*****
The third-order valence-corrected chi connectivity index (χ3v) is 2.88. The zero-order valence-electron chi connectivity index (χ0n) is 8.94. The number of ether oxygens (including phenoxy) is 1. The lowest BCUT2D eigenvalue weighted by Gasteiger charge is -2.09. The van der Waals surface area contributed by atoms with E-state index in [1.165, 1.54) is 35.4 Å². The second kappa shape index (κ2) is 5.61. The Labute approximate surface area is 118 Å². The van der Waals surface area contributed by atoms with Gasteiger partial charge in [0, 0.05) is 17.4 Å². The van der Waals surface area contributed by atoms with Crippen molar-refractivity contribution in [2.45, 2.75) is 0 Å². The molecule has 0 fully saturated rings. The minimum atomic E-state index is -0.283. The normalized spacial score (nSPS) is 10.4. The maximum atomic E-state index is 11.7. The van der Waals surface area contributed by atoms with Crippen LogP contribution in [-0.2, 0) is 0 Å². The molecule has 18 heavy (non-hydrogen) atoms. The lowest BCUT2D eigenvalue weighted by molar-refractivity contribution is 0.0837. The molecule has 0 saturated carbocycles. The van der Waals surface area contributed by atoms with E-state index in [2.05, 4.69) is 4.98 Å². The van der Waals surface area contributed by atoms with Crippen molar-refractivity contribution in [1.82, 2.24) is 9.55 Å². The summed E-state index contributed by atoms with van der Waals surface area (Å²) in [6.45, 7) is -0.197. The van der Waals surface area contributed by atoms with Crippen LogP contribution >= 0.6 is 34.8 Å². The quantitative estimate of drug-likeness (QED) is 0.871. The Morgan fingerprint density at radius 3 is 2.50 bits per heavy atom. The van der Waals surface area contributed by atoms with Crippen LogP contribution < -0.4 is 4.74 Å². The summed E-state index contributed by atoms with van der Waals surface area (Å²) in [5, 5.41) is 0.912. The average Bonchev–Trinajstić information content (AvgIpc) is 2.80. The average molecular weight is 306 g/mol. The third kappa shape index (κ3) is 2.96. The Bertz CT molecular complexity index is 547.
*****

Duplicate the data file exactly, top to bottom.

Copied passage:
The third-order valence-corrected chi connectivity index (χ3v) is 2.88. The zero-order valence-electron chi connectivity index (χ0n) is 8.94. The number of ether oxygens (including phenoxy) is 1. The lowest BCUT2D eigenvalue weighted by Gasteiger charge is -2.09. The van der Waals surface area contributed by atoms with E-state index in [1.165, 1.54) is 35.4 Å². The second kappa shape index (κ2) is 5.61. The Labute approximate surface area is 118 Å². The van der Waals surface area contributed by atoms with Gasteiger partial charge in [0, 0.05) is 17.4 Å². The van der Waals surface area contributed by atoms with Crippen molar-refractivity contribution in [2.45, 2.75) is 0 Å². The molecule has 0 fully saturated rings. The minimum atomic E-state index is -0.283. The normalized spacial score (nSPS) is 10.4. The maximum atomic E-state index is 11.7. The van der Waals surface area contributed by atoms with Crippen LogP contribution in [-0.2, 0) is 0 Å². The molecule has 18 heavy (non-hydrogen) atoms. The lowest BCUT2D eigenvalue weighted by molar-refractivity contribution is 0.0837. The molecule has 0 saturated carbocycles. The van der Waals surface area contributed by atoms with E-state index in [2.05, 4.69) is 4.98 Å². The van der Waals surface area contributed by atoms with Crippen molar-refractivity contribution in [1.82, 2.24) is 9.55 Å². The summed E-state index contributed by atoms with van der Waals surface area (Å²) in [6.45, 7) is -0.197. The van der Waals surface area contributed by atoms with Crippen LogP contribution >= 0.6 is 34.8 Å². The quantitative estimate of drug-likeness (QED) is 0.871. The Morgan fingerprint density at radius 3 is 2.50 bits per heavy atom. The van der Waals surface area contributed by atoms with Crippen LogP contribution < -0.4 is 4.74 Å². The summed E-state index contributed by atoms with van der Waals surface area (Å²) in [5, 5.41) is 0.912. The average Bonchev–Trinajstić information content (AvgIpc) is 2.80. The average molecular weight is 306 g/mol. The third kappa shape index (κ3) is 2.96. The Bertz CT molecular complexity index is 547.